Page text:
When patients are admitted to a teaching hospital, they will most likely be under the care of a team of many doctors.
Resident physicians (residents) are physicians still in training who work under the supervision of attending physicians (attendings). Sometimes medical students will also be on the team.
Residents work in many different types of hospital wards during their training and can switch wards every 2 to 4 weeks. They also work in shifts and have limits on the number of hours they can stay in the hospital. Therefore, each hospital ward has a constant flow of many different residents. At the end of the day, residents working the daytime shift will usually hand over the care of their patients to residents working the nighttime shift. The opposite happens at the end of the night. For example, if you are admitted to the hospital during the night, the nighttime resident takes care of you until the daytime resident arrives in the morning, then the daytime resident will take over your care. This process is known in the medical world as a patient handoff.
Each hospital has its own system in place for patient handoffs. Depending on the hospital, patient handoffs may occur once, twice, or 3 times a day. The number of patient handoffs among residents has been increasing in recent years for many reasons. One reason is the changing work-hour guidelines for residents. In 2011, first-year residents’ shifts were decreased from a maximum of 30 hours to a maximum of 16 hours in all US hospitals. It is important to know that although patient handoffs among residents are frequent, the same attending physician usually stays on service for weeks at a time.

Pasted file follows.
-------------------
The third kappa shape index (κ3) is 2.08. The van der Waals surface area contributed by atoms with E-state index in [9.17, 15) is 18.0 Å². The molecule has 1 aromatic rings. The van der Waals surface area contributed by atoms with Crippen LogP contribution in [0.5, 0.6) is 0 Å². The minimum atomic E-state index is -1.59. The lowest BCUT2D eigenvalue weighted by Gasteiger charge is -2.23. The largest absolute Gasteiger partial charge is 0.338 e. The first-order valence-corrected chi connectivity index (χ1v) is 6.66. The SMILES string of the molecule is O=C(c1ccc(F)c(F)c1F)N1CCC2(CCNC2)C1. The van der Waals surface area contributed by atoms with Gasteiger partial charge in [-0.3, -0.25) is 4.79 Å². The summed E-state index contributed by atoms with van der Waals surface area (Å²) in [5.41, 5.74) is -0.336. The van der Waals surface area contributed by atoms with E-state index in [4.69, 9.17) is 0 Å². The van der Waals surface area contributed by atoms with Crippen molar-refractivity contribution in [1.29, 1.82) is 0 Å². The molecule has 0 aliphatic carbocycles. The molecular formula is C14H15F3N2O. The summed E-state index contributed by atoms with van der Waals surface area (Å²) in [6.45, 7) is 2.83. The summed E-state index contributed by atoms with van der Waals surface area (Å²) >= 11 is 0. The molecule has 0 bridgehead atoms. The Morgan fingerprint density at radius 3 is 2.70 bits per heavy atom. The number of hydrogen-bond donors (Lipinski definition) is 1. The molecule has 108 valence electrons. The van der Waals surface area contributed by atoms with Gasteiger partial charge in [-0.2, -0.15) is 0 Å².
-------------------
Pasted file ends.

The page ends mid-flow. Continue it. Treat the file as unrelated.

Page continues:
During a patient handoff, the outgoing resident (Dr A) must pass on information about all of his or her patients to the incoming resident (Dr B) in a way that is organized and efficient. This can be challenging because often Dr A’s patients are new to Dr B. Because of this, Dr B will often need to ask the patients questions that have already been asked by Dr A. This does not mean that Dr B did not read their charts. More likely, he or she prefers to hear some of the information firsthand to make sure nothing important was missed. It may be frustrating for patients to repeat medical information to more than one doctor. But this can be very helpful for residents during the handoff process.
Rarely, miscommunication between residents occurs during patient handoffs. Some information can be missed or passed on incorrectly. There are many rules in place to help prevent this from happening. In the December 4, 2013, issue of JAMA, an article discusses guidelines that were set for residents in one hospital to improve their handoff process.
Accreditation Council for Graduate Medical Educationwww.acgme.org
To find this and previous JAMA Patient Pages, go to the Patient Page link on JAMA’s website at www.jama.com. Many are available in English and Spanish.
Sources: Accreditation Council for Graduate Medical EducationStarmer AJ, Sectish TC, Simon DW, et al. Rates of medical errors and preventable adverse events among hospitalized children following implementation of a resident handoff bundle. JAMA. doi:10.1001/jama.2013.281961.
Topic: Health Care Delivery
Jin J. Patient Handoffs in Teaching Hospitals. JAMA. 2013;310(21):2356. doi:10.1001/jama.2013.283483